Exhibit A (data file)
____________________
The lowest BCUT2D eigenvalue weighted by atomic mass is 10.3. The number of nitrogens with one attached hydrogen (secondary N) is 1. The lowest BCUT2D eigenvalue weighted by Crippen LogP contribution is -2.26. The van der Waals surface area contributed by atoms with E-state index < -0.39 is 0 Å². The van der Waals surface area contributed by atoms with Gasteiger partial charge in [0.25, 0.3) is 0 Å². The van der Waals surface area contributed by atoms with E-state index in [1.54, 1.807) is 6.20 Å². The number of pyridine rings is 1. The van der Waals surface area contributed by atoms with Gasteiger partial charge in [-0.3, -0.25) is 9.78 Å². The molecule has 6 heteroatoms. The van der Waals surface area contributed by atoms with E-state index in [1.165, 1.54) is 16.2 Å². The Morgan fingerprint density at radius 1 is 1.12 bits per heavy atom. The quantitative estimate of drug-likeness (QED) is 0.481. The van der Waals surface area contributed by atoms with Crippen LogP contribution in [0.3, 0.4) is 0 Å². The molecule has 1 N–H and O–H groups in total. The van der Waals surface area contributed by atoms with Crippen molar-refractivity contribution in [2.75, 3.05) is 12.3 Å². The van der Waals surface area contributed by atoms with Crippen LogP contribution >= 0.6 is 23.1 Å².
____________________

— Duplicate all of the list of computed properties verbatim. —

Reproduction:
The lowest BCUT2D eigenvalue weighted by atomic mass is 10.3. The number of nitrogens with one attached hydrogen (secondary N) is 1. The lowest BCUT2D eigenvalue weighted by Crippen LogP contribution is -2.26. The van der Waals surface area contributed by atoms with E-state index < -0.39 is 0 Å². The van der Waals surface area contributed by atoms with Gasteiger partial charge in [0.25, 0.3) is 0 Å². The van der Waals surface area contributed by atoms with E-state index in [1.54, 1.807) is 6.20 Å². The number of pyridine rings is 1. The van der Waals surface area contributed by atoms with Gasteiger partial charge in [-0.3, -0.25) is 9.78 Å². The molecule has 6 heteroatoms. The van der Waals surface area contributed by atoms with E-state index in [1.165, 1.54) is 16.2 Å². The Morgan fingerprint density at radius 1 is 1.12 bits per heavy atom. The quantitative estimate of drug-likeness (QED) is 0.481. The van der Waals surface area contributed by atoms with Crippen LogP contribution in [0.3, 0.4) is 0 Å². The molecule has 1 N–H and O–H groups in total. The van der Waals surface area contributed by atoms with Crippen molar-refractivity contribution in [2.75, 3.05) is 12.3 Å². The van der Waals surface area contributed by atoms with Crippen LogP contribution >= 0.6 is 23.1 Å².